Michael discusses craft, the advice he keeps in mind as he writes, and his rotten S.O.B. of an editor in his post on Literary Hub:


By Michael Koryta, Sept. 2

sword-pencilWhen I worked at a newspaper, my cubicle walls were lined with little reminders about craft—things of the “every word counts” and “hard writing makes easy reading” variety. But my absolute favorite piece of advice was from William Blundell, who wrote a wonderful book called The Art and Craft of Feature Writing. This particular quote has traveled with me from desk to desk and from journalism to fiction; I still include it with handouts anytime I teach a workshop or give a craft talk. The only line that has equal mileage for me is the one from Michael Connelly that’s still taped to my computer today: “Write with your head down.”

Here’s the Blundell quote:

The mean writer is always a lean writer. He can’t help it.

By meanness I don’t refer to a harsh quality in his copy but to his attitude toward himself as he works. You may think it strange to cite an attitude as a consideration in good writing, but often it’s the only thing separating the work of two equally talented people. The one turning out fat, flaccid, talky stories is not being tough enough on himself.

The mean storyteller becomes two people, acting alternately as he works. The first is the sensitive artist-creator, the second a savage critic who eradicates every weakness in the creation. He’s cruel, derisive and obsessively demanding. He hoots at the writer’s affectations and pretty turns of phrase, blisters him for cowardice when he uses soft, passive constructions or hedges on conclusions, challenges every point of logic, demands sound reasons for the presence of every character and fact, and above all flagellates his victim for wordiness. He is a rotten, S.O.B., worse than any editor who ever drew breath, and he is the artist’s best friend.

I absolutely love that concept, and I believe in it, but I never realized just how literally my subconscious applies it until I combed through some old notebooks from works-in-progress.

Supposedly, the most-common question for a writer is , “Where do you get your ideas?” but in my experience, it is actually, “Do you outline?” I don’t outline, but I do fill notebooks with scribbled thoughts about where the story is and where it should be, and over the years I’ve realized that these pages inevitably take the form of a hybrid between potential plot moves and an editorial note on the existing material, as if I’m offering feedback on a student’s manuscript, or another writer’s work, rather than my own. Only, in this case, I’m the student and teacher, and I’m cultivating that “rotten S.O.B.” Blundell describes so well as the artist’s best friend.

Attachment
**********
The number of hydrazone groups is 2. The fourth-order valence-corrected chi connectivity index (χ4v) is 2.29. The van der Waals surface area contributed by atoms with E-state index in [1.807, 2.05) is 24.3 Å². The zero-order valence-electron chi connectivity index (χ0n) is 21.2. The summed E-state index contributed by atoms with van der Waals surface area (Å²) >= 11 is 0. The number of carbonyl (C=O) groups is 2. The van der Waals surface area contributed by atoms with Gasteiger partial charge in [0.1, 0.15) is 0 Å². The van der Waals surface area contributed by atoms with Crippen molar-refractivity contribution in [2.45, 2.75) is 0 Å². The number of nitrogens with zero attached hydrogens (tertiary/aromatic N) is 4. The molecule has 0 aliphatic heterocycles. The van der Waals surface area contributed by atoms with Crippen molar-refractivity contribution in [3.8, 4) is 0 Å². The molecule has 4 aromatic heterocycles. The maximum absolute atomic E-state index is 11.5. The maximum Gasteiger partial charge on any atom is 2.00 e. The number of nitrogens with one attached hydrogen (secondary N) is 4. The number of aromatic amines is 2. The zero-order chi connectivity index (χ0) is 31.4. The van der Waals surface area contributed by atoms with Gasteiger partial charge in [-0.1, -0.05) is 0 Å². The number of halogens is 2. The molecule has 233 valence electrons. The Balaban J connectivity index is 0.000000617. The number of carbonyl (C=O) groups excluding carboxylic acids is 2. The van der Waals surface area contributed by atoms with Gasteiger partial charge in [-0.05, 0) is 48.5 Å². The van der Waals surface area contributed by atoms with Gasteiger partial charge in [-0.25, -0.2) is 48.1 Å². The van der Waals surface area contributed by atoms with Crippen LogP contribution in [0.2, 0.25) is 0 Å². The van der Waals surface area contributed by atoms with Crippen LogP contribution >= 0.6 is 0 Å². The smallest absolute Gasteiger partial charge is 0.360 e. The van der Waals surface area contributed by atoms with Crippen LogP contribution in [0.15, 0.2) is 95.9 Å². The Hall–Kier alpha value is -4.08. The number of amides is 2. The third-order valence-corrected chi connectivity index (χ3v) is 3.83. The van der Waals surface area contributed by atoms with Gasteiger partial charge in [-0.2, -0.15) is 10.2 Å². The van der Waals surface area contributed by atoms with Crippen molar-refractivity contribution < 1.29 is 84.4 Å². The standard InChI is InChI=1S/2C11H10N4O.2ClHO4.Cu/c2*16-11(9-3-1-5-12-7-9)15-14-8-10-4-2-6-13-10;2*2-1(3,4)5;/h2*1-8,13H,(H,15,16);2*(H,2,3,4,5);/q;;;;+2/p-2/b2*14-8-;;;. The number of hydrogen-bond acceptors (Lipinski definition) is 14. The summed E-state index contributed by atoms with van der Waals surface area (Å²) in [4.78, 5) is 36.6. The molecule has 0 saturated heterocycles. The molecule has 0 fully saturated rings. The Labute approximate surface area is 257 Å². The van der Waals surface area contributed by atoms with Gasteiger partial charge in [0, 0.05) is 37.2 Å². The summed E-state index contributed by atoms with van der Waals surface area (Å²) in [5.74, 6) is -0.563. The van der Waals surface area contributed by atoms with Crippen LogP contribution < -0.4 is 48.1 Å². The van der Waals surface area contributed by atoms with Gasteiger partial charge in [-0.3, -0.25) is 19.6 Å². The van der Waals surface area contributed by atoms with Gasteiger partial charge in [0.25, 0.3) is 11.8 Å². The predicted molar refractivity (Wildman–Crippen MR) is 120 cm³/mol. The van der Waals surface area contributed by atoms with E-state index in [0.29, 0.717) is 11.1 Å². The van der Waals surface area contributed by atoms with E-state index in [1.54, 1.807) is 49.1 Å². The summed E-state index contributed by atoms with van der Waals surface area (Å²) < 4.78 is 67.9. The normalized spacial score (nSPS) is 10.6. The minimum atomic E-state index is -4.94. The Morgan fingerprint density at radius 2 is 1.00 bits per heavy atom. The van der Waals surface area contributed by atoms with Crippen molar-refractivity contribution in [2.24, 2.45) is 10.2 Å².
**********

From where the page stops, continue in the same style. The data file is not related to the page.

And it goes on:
Looking back at those notebooks, one thing has become painfully apparent: when things are going well, my subconscious is happy to view writing as a team effort. When mistakes have been made, though, the rotten S.O.B. is very quick to the point the finger at me. Mistakes become personal, and the rotten S.O.B. is not going to share the blame.

The notes shift from a plural pronoun approach “we” to an accusatory “you.”

Here are some samples from the notebooks of my 2015 book, Last Words. In the same pages, or even same paragraphs at times:

“A key question to hold in mind—how do we deal with the body of Evan Borders’ father?”

“We can use this to incite Ridley…”

“We’ve done a good job of building the sense of Garrison as a place of menace.”

See—it’s a team effort! “We” are all in this together, and doing good work! But then:

“You have missed some key opportunities.”

“Major mistake—you haven’t explored Ridley’s alibi.”

“You need to give him a line stating that the past needs to be left to him and Ridley.”

And my absolute favorite, a single-sentence shift:

“We have done a nice job with the emotional and sensory qualities of claustrophobia, but you haven’t anchored it in anything related to character. Mark could be anyone trapped in a cave, but not in the good, universal sense. We need to understand why this fear is unique to him and what it says about his past. Maybe he has a desire to control his circumstances as much as possible because in his damaged childhood he didn’t have that ability?”

“We” have done a nice job but “you” have screwed it up. This is what I write to myself, about my own work. I wouldn’t want to share those pages with a psychiatrist, but I’m actually grateful to see the unconscious way that I can look forward with hope and optimism about the opportunities I’ve created and simultaneously berate myself for mistakes I’ve made, or opportunities I missed.

There are countless books, essays, and interviews on craft that I’d recommend to every writer, but there are not many that I’d put in front of the William Blundell explanation about the requirement that there be two people at work on the same book.

He is a rotten, S.O.B., worse than any editor who ever drew breath, and he is the artist’s best friend.

Amen, Mr. Blundell.